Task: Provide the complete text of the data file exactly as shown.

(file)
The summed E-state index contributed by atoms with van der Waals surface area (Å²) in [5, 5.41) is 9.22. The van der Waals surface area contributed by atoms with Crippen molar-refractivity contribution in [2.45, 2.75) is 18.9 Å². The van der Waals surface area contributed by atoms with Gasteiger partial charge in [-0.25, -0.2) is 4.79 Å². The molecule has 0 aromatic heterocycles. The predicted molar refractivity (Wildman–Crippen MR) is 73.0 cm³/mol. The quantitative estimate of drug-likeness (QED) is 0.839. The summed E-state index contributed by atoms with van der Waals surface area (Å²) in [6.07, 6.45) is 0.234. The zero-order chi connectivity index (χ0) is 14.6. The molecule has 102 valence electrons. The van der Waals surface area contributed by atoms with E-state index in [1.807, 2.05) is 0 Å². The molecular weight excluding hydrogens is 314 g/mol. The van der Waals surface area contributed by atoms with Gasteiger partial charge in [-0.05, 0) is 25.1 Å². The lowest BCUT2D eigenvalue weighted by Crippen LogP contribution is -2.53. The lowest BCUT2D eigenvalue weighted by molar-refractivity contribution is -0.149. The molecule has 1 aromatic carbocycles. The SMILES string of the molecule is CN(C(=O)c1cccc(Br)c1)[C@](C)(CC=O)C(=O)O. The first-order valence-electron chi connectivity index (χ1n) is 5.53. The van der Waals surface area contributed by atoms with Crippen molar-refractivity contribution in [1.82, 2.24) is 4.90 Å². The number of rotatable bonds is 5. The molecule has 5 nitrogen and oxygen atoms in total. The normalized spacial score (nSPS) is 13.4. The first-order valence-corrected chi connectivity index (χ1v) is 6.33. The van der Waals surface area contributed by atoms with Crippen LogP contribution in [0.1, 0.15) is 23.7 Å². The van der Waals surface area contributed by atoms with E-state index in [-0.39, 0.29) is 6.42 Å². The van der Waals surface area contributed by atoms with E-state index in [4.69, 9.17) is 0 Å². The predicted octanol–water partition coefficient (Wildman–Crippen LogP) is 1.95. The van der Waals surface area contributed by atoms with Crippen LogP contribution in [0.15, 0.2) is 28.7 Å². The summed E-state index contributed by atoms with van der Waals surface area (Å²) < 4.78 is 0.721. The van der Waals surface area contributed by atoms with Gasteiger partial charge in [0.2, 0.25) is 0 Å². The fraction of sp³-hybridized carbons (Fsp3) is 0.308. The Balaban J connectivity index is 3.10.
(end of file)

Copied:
The summed E-state index contributed by atoms with van der Waals surface area (Å²) in [5, 5.41) is 9.22. The van der Waals surface area contributed by atoms with Crippen molar-refractivity contribution in [2.45, 2.75) is 18.9 Å². The van der Waals surface area contributed by atoms with Gasteiger partial charge in [-0.25, -0.2) is 4.79 Å². The molecule has 0 aromatic heterocycles. The predicted molar refractivity (Wildman–Crippen MR) is 73.0 cm³/mol. The quantitative estimate of drug-likeness (QED) is 0.839. The summed E-state index contributed by atoms with van der Waals surface area (Å²) in [6.07, 6.45) is 0.234. The zero-order chi connectivity index (χ0) is 14.6. The molecule has 102 valence electrons. The van der Waals surface area contributed by atoms with E-state index in [1.807, 2.05) is 0 Å². The molecular weight excluding hydrogens is 314 g/mol. The van der Waals surface area contributed by atoms with Gasteiger partial charge in [-0.05, 0) is 25.1 Å². The lowest BCUT2D eigenvalue weighted by Crippen LogP contribution is -2.53. The lowest BCUT2D eigenvalue weighted by molar-refractivity contribution is -0.149. The molecule has 1 aromatic carbocycles. The SMILES string of the molecule is CN(C(=O)c1cccc(Br)c1)[C@](C)(CC=O)C(=O)O. The first-order valence-electron chi connectivity index (χ1n) is 5.53. The van der Waals surface area contributed by atoms with Crippen molar-refractivity contribution in [1.82, 2.24) is 4.90 Å². The number of rotatable bonds is 5. The molecule has 5 nitrogen and oxygen atoms in total. The normalized spacial score (nSPS) is 13.4. The first-order valence-corrected chi connectivity index (χ1v) is 6.33. The van der Waals surface area contributed by atoms with Crippen LogP contribution in [0.1, 0.15) is 23.7 Å². The van der Waals surface area contributed by atoms with E-state index in [-0.39, 0.29) is 6.42 Å². The van der Waals surface area contributed by atoms with E-state index in [4.69, 9.17) is 0 Å². The predicted octanol–water partition coefficient (Wildman–Crippen LogP) is 1.95. The van der Waals surface area contributed by atoms with Crippen LogP contribution in [0.15, 0.2) is 28.7 Å². The summed E-state index contributed by atoms with van der Waals surface area (Å²) < 4.78 is 0.721. The van der Waals surface area contributed by atoms with Gasteiger partial charge in [0.2, 0.25) is 0 Å². The fraction of sp³-hybridized carbons (Fsp3) is 0.308. The Balaban J connectivity index is 3.10.